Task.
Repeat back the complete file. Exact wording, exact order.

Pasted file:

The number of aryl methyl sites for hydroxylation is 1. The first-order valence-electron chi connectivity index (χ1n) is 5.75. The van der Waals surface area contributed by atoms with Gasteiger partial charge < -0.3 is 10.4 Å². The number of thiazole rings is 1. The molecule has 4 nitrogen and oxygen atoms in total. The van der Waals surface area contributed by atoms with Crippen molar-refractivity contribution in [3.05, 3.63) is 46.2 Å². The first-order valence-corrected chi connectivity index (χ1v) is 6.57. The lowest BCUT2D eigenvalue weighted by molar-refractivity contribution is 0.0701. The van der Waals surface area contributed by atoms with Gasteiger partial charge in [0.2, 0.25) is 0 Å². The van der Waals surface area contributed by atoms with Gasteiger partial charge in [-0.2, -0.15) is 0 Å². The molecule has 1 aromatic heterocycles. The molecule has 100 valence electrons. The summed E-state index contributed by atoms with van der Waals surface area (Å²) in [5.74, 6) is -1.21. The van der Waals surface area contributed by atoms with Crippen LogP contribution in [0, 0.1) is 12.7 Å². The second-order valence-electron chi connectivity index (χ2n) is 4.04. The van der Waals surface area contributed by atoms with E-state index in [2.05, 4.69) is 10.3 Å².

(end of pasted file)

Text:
The number of aryl methyl sites for hydroxylation is 1. The first-order valence-electron chi connectivity index (χ1n) is 5.75. The van der Waals surface area contributed by atoms with Gasteiger partial charge < -0.3 is 10.4 Å². The number of thiazole rings is 1. The molecule has 4 nitrogen and oxygen atoms in total. The van der Waals surface area contributed by atoms with Crippen molar-refractivity contribution in [3.05, 3.63) is 46.2 Å². The first-order valence-corrected chi connectivity index (χ1v) is 6.57. The lowest BCUT2D eigenvalue weighted by molar-refractivity contribution is 0.0701. The van der Waals surface area contributed by atoms with Gasteiger partial charge in [0.2, 0.25) is 0 Å². The van der Waals surface area contributed by atoms with Gasteiger partial charge in [-0.2, -0.15) is 0 Å². The molecule has 1 aromatic heterocycles. The molecule has 100 valence electrons. The summed E-state index contributed by atoms with van der Waals surface area (Å²) in [5.74, 6) is -1.21. The van der Waals surface area contributed by atoms with Crippen LogP contribution in [0, 0.1) is 12.7 Å². The second-order valence-electron chi connectivity index (χ2n) is 4.04. The van der Waals surface area contributed by atoms with E-state index in [2.05, 4.69) is 10.3 Å².